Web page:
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The B word provokes UPC angst in Munich

Emma Barraclough

There was plenty of angst in Munich last week at Managing IP’s European Patent Reform Forum. You may not be surprised to hear that it centred on the issue of bifurcation and the Unified Patent Court

Munich panel“We call fear of bifurcation the 'British angst'," Grünecker's Ulrich Blumenröder (picctured, seated left) told the Forum during a session optimistically entitled “Bifurcation: Debunking the myths and fleshing out the facts”. But it was clear that it wasn’t just the British that were worried. Jim Badke of Ropes & Gray made a rare admission (for a US IP litigator) of alarm: “I’m scared of bifurcation,” he confessed.

That fear has been echoed this week by some of the world’s biggest technology patent owners, who have written to officials across Europe warning them that bifurcation (among other parts of the UPC system), may feed the trolls.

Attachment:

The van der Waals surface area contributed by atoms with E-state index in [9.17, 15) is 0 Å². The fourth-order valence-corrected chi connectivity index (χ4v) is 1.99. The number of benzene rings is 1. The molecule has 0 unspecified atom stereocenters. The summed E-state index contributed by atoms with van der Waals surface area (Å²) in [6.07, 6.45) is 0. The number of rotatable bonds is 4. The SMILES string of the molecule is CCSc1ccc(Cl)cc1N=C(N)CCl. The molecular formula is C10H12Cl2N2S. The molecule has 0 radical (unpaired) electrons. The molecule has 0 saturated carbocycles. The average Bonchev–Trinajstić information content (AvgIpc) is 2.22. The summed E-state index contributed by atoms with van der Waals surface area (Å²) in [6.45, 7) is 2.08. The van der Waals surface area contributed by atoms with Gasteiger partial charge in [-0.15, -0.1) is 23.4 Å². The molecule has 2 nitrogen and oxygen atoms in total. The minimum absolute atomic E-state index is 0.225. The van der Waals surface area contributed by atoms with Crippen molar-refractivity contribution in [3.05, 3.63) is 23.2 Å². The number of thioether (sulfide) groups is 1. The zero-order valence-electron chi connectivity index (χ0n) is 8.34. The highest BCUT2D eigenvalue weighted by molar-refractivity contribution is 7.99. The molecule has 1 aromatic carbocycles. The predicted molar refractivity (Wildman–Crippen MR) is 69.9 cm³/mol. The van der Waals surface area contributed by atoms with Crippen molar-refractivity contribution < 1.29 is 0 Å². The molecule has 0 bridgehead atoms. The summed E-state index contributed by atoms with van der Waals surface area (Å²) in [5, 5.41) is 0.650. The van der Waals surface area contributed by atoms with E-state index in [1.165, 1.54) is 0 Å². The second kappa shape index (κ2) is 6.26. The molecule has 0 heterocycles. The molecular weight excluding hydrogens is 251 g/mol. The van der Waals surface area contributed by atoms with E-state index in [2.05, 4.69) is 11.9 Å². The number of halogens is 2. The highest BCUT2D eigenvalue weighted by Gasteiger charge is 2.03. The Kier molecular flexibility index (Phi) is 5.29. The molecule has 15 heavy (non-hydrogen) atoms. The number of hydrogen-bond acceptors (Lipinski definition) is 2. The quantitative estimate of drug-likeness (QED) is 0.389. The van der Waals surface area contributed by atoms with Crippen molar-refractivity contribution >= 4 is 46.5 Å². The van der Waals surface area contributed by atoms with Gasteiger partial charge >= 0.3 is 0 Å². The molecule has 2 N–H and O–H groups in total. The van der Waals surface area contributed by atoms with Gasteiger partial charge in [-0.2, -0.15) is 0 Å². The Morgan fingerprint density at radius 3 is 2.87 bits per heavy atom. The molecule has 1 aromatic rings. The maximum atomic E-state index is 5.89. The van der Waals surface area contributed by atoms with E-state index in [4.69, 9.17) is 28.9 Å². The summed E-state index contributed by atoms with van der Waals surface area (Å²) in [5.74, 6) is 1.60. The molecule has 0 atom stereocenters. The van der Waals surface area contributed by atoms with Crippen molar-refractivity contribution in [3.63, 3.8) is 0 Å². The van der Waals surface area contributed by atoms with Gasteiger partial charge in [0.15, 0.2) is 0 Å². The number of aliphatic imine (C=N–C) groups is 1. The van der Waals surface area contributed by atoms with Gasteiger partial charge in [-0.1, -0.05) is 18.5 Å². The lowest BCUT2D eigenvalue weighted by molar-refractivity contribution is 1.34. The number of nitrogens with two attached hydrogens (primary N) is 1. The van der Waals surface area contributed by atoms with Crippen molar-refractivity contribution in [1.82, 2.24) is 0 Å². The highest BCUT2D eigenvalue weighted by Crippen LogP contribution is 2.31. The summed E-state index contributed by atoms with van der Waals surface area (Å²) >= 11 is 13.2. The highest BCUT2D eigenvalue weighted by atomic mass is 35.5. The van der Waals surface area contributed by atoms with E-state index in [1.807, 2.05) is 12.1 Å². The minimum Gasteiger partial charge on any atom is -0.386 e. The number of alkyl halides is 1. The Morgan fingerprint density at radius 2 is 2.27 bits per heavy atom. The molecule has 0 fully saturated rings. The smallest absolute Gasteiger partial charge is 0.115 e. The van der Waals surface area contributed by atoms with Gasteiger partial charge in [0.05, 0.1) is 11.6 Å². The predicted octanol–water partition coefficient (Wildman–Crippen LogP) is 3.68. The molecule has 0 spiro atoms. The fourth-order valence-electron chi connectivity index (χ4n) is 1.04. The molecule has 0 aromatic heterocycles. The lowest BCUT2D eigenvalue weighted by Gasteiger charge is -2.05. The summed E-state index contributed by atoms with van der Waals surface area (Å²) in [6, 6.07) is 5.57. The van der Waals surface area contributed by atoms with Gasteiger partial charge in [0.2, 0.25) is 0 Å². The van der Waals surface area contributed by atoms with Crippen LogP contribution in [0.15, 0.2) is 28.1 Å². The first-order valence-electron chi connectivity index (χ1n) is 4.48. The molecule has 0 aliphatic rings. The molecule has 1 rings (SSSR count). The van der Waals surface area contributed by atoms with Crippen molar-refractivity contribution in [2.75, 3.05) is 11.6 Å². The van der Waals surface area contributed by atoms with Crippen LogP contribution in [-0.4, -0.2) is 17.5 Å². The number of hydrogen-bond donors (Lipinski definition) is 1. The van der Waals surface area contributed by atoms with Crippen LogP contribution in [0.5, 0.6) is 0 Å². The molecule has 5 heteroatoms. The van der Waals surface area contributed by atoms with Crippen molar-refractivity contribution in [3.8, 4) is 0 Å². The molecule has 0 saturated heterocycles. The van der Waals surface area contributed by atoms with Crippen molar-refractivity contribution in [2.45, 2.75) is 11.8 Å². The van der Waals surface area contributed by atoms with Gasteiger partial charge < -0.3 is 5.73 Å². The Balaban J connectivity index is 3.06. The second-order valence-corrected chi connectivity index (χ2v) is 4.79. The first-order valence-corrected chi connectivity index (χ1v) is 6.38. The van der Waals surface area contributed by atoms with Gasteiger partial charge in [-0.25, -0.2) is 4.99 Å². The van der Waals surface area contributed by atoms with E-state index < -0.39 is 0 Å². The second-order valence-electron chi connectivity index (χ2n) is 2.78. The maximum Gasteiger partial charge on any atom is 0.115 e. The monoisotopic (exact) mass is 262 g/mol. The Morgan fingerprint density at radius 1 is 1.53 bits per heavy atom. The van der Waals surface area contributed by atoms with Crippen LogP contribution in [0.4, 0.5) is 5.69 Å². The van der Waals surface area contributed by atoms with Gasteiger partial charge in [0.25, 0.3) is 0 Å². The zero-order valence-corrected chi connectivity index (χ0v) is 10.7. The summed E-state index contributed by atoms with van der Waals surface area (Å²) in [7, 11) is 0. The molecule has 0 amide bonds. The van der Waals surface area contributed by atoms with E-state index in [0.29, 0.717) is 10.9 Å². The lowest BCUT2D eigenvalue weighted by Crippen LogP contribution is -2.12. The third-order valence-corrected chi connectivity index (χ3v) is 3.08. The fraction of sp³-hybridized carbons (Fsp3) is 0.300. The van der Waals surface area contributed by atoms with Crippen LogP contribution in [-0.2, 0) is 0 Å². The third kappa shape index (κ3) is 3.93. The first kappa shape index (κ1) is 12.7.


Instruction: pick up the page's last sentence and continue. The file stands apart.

They are particularly concerned that without clearer guidance on when courts may bifurcate, some courts may be more likely to do it than others, facilitating forum shopping by plaintiffs.

That is something that even fans of bifurcation conceded at the Forum. Bifurcation can offer quicker and cheaper resolution of cases, said Grünecker’s Blumenröder. But it can also offer more expensive, longer resolution. Lawyers need to consider the case before deciding where to litigate.

Frohlinger“When bifurcation would be bad then go to a panel that is likely not to bifurcate: one where they speak English and provide high-quality decisions,” he said. “When bifurcation helps, go to another jurisdiction.” But in any case, litigants shouldn’t expect courts that do bifurcate to grant automatic injunctions on rubbish patents, he added.

But will bifurcation be an issue of concern in the long term? Perhaps not. One German judge, Tilmann Buttner of the Regional Court of Düsseldorf (pictured, seated right), said that he would bifurcate “as little as possible,” adding that the criteria for bifurcating cases would probably be “rather strict”. Another German lawyer, Marcus Grosch of Quinn Emanuel, told Managing IP that bifurcation is likely to wither away under the UPC.

In the meantime, of course, the threat of bifurcation worries many would-be litigants. Members of the committee preparing the latest draft rules of procedure for the UPC certainly heard that message at the Forum. Anyone else who wants judges to be given more guidance about when to bifurcate have just four more days to make their views known before the consultation deadline.


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